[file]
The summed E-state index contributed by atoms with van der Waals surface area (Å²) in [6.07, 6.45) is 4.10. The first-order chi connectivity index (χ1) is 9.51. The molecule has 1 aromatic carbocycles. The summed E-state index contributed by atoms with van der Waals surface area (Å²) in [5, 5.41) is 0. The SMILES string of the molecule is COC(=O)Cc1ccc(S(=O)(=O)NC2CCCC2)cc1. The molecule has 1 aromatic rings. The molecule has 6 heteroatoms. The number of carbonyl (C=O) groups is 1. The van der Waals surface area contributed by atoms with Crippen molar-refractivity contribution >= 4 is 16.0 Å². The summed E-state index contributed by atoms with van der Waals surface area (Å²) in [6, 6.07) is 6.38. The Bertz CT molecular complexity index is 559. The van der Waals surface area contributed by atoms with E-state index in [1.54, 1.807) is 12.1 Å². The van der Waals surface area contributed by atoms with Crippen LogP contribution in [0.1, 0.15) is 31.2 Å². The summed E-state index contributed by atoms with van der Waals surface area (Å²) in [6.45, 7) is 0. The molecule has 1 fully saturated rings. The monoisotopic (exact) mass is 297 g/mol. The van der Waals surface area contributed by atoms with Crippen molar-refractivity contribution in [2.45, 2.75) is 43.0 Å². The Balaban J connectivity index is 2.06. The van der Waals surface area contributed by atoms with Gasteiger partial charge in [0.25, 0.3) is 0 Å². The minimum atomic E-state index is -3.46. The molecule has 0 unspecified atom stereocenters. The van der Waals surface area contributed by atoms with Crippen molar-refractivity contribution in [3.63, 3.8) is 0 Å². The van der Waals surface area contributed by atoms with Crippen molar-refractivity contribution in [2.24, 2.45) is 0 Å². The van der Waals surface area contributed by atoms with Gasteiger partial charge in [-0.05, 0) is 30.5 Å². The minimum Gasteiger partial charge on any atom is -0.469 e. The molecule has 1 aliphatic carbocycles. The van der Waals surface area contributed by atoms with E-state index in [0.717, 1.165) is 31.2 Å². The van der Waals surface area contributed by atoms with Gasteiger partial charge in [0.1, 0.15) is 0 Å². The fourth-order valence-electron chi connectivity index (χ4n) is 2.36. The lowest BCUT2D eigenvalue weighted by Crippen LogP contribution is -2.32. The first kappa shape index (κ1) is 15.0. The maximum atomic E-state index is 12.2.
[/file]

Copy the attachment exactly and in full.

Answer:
The summed E-state index contributed by atoms with van der Waals surface area (Å²) in [6.07, 6.45) is 4.10. The first-order chi connectivity index (χ1) is 9.51. The molecule has 1 aromatic carbocycles. The summed E-state index contributed by atoms with van der Waals surface area (Å²) in [5, 5.41) is 0. The SMILES string of the molecule is COC(=O)Cc1ccc(S(=O)(=O)NC2CCCC2)cc1. The molecule has 1 aromatic rings. The molecule has 6 heteroatoms. The number of carbonyl (C=O) groups is 1. The van der Waals surface area contributed by atoms with Crippen molar-refractivity contribution >= 4 is 16.0 Å². The summed E-state index contributed by atoms with van der Waals surface area (Å²) in [6, 6.07) is 6.38. The Bertz CT molecular complexity index is 559. The van der Waals surface area contributed by atoms with E-state index in [1.54, 1.807) is 12.1 Å². The van der Waals surface area contributed by atoms with Crippen LogP contribution in [0.1, 0.15) is 31.2 Å². The summed E-state index contributed by atoms with van der Waals surface area (Å²) in [6.45, 7) is 0. The molecule has 1 fully saturated rings. The monoisotopic (exact) mass is 297 g/mol. The van der Waals surface area contributed by atoms with Crippen molar-refractivity contribution in [2.45, 2.75) is 43.0 Å². The Balaban J connectivity index is 2.06. The van der Waals surface area contributed by atoms with Gasteiger partial charge in [0.25, 0.3) is 0 Å². The minimum atomic E-state index is -3.46. The molecule has 0 unspecified atom stereocenters. The van der Waals surface area contributed by atoms with Crippen molar-refractivity contribution in [3.63, 3.8) is 0 Å². The van der Waals surface area contributed by atoms with Crippen molar-refractivity contribution in [2.24, 2.45) is 0 Å². The van der Waals surface area contributed by atoms with Gasteiger partial charge in [-0.05, 0) is 30.5 Å². The minimum Gasteiger partial charge on any atom is -0.469 e. The molecule has 1 aliphatic carbocycles. The van der Waals surface area contributed by atoms with E-state index in [0.717, 1.165) is 31.2 Å². The van der Waals surface area contributed by atoms with Gasteiger partial charge in [0.1, 0.15) is 0 Å². The fourth-order valence-electron chi connectivity index (χ4n) is 2.36. The lowest BCUT2D eigenvalue weighted by Crippen LogP contribution is -2.32. The first kappa shape index (κ1) is 15.0. The maximum atomic E-state index is 12.2.